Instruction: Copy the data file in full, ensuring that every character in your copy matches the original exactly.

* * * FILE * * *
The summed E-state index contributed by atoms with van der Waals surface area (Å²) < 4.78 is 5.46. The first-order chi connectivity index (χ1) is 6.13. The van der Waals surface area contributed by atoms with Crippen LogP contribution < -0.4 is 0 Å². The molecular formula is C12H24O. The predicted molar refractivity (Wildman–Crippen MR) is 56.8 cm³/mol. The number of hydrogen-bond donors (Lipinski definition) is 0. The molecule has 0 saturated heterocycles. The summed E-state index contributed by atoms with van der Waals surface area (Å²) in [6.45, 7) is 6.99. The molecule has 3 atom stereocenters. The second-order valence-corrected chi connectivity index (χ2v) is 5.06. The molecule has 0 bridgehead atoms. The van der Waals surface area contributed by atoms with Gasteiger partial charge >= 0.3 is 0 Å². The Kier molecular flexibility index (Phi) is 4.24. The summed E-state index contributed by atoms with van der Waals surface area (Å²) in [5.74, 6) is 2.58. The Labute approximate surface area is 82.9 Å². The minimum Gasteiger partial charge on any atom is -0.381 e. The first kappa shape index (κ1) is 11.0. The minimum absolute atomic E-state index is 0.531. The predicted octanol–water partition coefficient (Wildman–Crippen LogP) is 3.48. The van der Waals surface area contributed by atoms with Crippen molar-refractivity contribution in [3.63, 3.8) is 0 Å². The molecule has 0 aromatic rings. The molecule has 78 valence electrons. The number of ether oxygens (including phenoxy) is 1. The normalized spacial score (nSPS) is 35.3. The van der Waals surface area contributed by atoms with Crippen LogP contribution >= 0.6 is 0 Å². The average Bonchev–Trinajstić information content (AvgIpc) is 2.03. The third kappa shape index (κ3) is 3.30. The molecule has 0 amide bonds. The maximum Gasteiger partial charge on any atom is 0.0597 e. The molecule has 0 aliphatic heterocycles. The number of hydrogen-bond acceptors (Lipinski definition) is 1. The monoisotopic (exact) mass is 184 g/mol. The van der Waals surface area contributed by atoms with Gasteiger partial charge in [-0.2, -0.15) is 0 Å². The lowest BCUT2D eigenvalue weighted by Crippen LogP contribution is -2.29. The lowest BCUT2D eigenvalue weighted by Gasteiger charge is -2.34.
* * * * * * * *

The summed E-state index contributed by atoms with van der Waals surface area (Å²) < 4.78 is 5.46. The first-order chi connectivity index (χ1) is 6.13. The van der Waals surface area contributed by atoms with Crippen LogP contribution < -0.4 is 0 Å². The molecular formula is C12H24O. The predicted molar refractivity (Wildman–Crippen MR) is 56.8 cm³/mol. The number of hydrogen-bond donors (Lipinski definition) is 0. The molecule has 0 saturated heterocycles. The summed E-state index contributed by atoms with van der Waals surface area (Å²) in [6.45, 7) is 6.99. The molecule has 3 atom stereocenters. The second-order valence-corrected chi connectivity index (χ2v) is 5.06. The molecule has 0 bridgehead atoms. The van der Waals surface area contributed by atoms with Gasteiger partial charge >= 0.3 is 0 Å². The Kier molecular flexibility index (Phi) is 4.24. The summed E-state index contributed by atoms with van der Waals surface area (Å²) in [5.74, 6) is 2.58. The Labute approximate surface area is 82.9 Å². The minimum Gasteiger partial charge on any atom is -0.381 e. The first kappa shape index (κ1) is 11.0. The minimum absolute atomic E-state index is 0.531. The predicted octanol–water partition coefficient (Wildman–Crippen LogP) is 3.48. The van der Waals surface area contributed by atoms with Crippen molar-refractivity contribution in [3.63, 3.8) is 0 Å². The molecule has 0 aromatic rings. The molecule has 78 valence electrons. The number of ether oxygens (including phenoxy) is 1. The normalized spacial score (nSPS) is 35.3. The van der Waals surface area contributed by atoms with Crippen LogP contribution >= 0.6 is 0 Å². The average Bonchev–Trinajstić information content (AvgIpc) is 2.03. The third kappa shape index (κ3) is 3.30. The molecule has 0 amide bonds. The maximum Gasteiger partial charge on any atom is 0.0597 e. The molecule has 0 aliphatic heterocycles. The number of hydrogen-bond acceptors (Lipinski definition) is 1. The monoisotopic (exact) mass is 184 g/mol. The van der Waals surface area contributed by atoms with Gasteiger partial charge in [-0.2, -0.15) is 0 Å². The lowest BCUT2D eigenvalue weighted by Crippen LogP contribution is -2.29. The lowest BCUT2D eigenvalue weighted by Gasteiger charge is -2.34.